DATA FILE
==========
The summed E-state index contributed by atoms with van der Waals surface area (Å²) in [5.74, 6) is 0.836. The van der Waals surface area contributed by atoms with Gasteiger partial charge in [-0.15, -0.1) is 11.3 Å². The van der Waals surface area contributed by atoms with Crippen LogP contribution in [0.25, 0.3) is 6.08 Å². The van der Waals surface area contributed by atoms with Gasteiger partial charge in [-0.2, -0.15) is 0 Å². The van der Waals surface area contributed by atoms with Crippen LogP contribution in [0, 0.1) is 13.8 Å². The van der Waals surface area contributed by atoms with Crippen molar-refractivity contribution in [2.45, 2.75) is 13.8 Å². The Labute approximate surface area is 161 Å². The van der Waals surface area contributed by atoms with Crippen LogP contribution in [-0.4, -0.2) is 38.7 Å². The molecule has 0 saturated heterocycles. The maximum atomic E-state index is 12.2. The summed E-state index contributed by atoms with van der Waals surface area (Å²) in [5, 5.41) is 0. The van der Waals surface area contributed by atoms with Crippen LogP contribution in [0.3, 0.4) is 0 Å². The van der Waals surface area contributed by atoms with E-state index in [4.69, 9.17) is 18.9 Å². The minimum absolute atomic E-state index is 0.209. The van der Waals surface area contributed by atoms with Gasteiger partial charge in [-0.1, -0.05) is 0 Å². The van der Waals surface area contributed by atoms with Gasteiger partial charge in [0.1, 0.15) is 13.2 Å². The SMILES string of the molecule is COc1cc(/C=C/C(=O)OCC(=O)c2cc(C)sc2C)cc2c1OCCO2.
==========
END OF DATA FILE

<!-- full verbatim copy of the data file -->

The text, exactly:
The summed E-state index contributed by atoms with van der Waals surface area (Å²) in [5.74, 6) is 0.836. The van der Waals surface area contributed by atoms with Gasteiger partial charge in [-0.15, -0.1) is 11.3 Å². The van der Waals surface area contributed by atoms with Crippen LogP contribution in [0.25, 0.3) is 6.08 Å². The van der Waals surface area contributed by atoms with Gasteiger partial charge in [-0.2, -0.15) is 0 Å². The van der Waals surface area contributed by atoms with Crippen LogP contribution in [0, 0.1) is 13.8 Å². The van der Waals surface area contributed by atoms with Crippen molar-refractivity contribution in [2.45, 2.75) is 13.8 Å². The Labute approximate surface area is 161 Å². The van der Waals surface area contributed by atoms with Crippen LogP contribution in [-0.4, -0.2) is 38.7 Å². The molecule has 0 saturated heterocycles. The maximum atomic E-state index is 12.2. The summed E-state index contributed by atoms with van der Waals surface area (Å²) in [5, 5.41) is 0. The van der Waals surface area contributed by atoms with Crippen LogP contribution in [0.3, 0.4) is 0 Å². The van der Waals surface area contributed by atoms with E-state index in [4.69, 9.17) is 18.9 Å². The minimum absolute atomic E-state index is 0.209. The van der Waals surface area contributed by atoms with Gasteiger partial charge in [-0.1, -0.05) is 0 Å². The van der Waals surface area contributed by atoms with Gasteiger partial charge in [0.1, 0.15) is 13.2 Å². The SMILES string of the molecule is COc1cc(/C=C/C(=O)OCC(=O)c2cc(C)sc2C)cc2c1OCCO2.